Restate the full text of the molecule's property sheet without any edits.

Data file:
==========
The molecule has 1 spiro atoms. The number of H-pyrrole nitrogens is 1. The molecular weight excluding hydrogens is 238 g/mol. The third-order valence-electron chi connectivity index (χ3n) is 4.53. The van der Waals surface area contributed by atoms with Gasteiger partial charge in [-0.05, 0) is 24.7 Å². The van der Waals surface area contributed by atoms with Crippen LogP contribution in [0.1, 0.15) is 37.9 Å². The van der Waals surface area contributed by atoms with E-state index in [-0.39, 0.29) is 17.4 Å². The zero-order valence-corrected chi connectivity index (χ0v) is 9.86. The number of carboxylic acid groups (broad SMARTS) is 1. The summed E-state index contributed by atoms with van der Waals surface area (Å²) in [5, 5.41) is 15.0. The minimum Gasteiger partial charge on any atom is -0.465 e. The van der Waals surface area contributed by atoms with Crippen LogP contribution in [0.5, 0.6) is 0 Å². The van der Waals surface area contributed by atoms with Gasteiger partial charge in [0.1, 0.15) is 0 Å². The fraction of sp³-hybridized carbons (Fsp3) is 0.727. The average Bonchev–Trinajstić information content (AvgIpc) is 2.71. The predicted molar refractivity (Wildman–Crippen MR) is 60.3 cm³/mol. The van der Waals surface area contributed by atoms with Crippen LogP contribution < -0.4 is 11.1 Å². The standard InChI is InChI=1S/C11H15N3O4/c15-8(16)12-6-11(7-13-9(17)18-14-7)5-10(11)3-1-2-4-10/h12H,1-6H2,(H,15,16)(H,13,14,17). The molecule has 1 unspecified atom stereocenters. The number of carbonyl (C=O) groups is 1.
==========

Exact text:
The molecule has 1 spiro atoms. The number of H-pyrrole nitrogens is 1. The molecular weight excluding hydrogens is 238 g/mol. The third-order valence-electron chi connectivity index (χ3n) is 4.53. The van der Waals surface area contributed by atoms with Gasteiger partial charge in [-0.05, 0) is 24.7 Å². The van der Waals surface area contributed by atoms with Crippen LogP contribution in [0.1, 0.15) is 37.9 Å². The van der Waals surface area contributed by atoms with E-state index in [-0.39, 0.29) is 17.4 Å². The zero-order valence-corrected chi connectivity index (χ0v) is 9.86. The number of carboxylic acid groups (broad SMARTS) is 1. The summed E-state index contributed by atoms with van der Waals surface area (Å²) in [5, 5.41) is 15.0. The minimum Gasteiger partial charge on any atom is -0.465 e. The van der Waals surface area contributed by atoms with Crippen LogP contribution in [0.5, 0.6) is 0 Å². The van der Waals surface area contributed by atoms with Gasteiger partial charge in [0.1, 0.15) is 0 Å². The fraction of sp³-hybridized carbons (Fsp3) is 0.727. The average Bonchev–Trinajstić information content (AvgIpc) is 2.71. The predicted molar refractivity (Wildman–Crippen MR) is 60.3 cm³/mol. The van der Waals surface area contributed by atoms with Crippen LogP contribution < -0.4 is 11.1 Å². The standard InChI is InChI=1S/C11H15N3O4/c15-8(16)12-6-11(7-13-9(17)18-14-7)5-10(11)3-1-2-4-10/h12H,1-6H2,(H,15,16)(H,13,14,17). The molecule has 1 unspecified atom stereocenters. The number of carbonyl (C=O) groups is 1.